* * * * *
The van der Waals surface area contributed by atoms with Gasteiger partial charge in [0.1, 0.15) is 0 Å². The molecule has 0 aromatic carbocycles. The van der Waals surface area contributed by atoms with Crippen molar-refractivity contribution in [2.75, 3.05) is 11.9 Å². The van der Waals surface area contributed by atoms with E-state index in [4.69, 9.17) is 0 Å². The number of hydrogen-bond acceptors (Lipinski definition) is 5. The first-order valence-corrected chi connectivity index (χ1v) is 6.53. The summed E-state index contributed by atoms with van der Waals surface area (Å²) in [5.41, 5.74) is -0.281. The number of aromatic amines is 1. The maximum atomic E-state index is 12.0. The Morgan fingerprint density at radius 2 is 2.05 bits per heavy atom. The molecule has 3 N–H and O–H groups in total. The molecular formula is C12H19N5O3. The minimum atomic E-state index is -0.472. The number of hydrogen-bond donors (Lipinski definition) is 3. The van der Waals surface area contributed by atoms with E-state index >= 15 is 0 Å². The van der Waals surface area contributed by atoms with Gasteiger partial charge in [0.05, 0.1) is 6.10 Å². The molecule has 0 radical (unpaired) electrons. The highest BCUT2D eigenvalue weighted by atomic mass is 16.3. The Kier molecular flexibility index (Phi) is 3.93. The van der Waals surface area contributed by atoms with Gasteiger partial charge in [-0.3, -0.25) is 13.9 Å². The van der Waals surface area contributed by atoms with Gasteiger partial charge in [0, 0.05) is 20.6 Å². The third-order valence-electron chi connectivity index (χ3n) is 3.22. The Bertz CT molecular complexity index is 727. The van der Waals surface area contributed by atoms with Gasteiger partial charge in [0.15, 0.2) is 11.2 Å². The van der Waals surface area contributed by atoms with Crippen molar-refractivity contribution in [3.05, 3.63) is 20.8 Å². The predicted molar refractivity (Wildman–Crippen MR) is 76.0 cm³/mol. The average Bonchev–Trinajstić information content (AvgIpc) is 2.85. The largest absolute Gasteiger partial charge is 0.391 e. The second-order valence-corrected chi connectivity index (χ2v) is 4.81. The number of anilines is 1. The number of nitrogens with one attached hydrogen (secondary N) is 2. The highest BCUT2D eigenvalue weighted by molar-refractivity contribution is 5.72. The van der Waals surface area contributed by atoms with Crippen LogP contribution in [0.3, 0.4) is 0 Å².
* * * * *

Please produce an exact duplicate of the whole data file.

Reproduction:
The van der Waals surface area contributed by atoms with Gasteiger partial charge in [0.1, 0.15) is 0 Å². The molecule has 0 aromatic carbocycles. The van der Waals surface area contributed by atoms with Crippen molar-refractivity contribution in [2.75, 3.05) is 11.9 Å². The van der Waals surface area contributed by atoms with E-state index in [4.69, 9.17) is 0 Å². The number of hydrogen-bond acceptors (Lipinski definition) is 5. The first-order valence-corrected chi connectivity index (χ1v) is 6.53. The summed E-state index contributed by atoms with van der Waals surface area (Å²) in [5.41, 5.74) is -0.281. The number of aromatic amines is 1. The maximum atomic E-state index is 12.0. The Morgan fingerprint density at radius 2 is 2.05 bits per heavy atom. The molecule has 3 N–H and O–H groups in total. The molecular formula is C12H19N5O3. The minimum atomic E-state index is -0.472. The number of hydrogen-bond donors (Lipinski definition) is 3. The van der Waals surface area contributed by atoms with E-state index >= 15 is 0 Å². The van der Waals surface area contributed by atoms with Gasteiger partial charge in [0.05, 0.1) is 6.10 Å². The molecule has 0 radical (unpaired) electrons. The highest BCUT2D eigenvalue weighted by atomic mass is 16.3. The Kier molecular flexibility index (Phi) is 3.93. The van der Waals surface area contributed by atoms with Gasteiger partial charge in [-0.3, -0.25) is 13.9 Å². The van der Waals surface area contributed by atoms with Gasteiger partial charge in [0, 0.05) is 20.6 Å². The third-order valence-electron chi connectivity index (χ3n) is 3.22. The Bertz CT molecular complexity index is 727. The van der Waals surface area contributed by atoms with Gasteiger partial charge in [0.15, 0.2) is 11.2 Å². The van der Waals surface area contributed by atoms with Crippen molar-refractivity contribution in [3.05, 3.63) is 20.8 Å². The predicted molar refractivity (Wildman–Crippen MR) is 76.0 cm³/mol. The average Bonchev–Trinajstić information content (AvgIpc) is 2.85. The largest absolute Gasteiger partial charge is 0.391 e. The second-order valence-corrected chi connectivity index (χ2v) is 4.81. The number of anilines is 1. The number of nitrogens with one attached hydrogen (secondary N) is 2. The highest BCUT2D eigenvalue weighted by molar-refractivity contribution is 5.72. The van der Waals surface area contributed by atoms with Crippen LogP contribution in [0.3, 0.4) is 0 Å².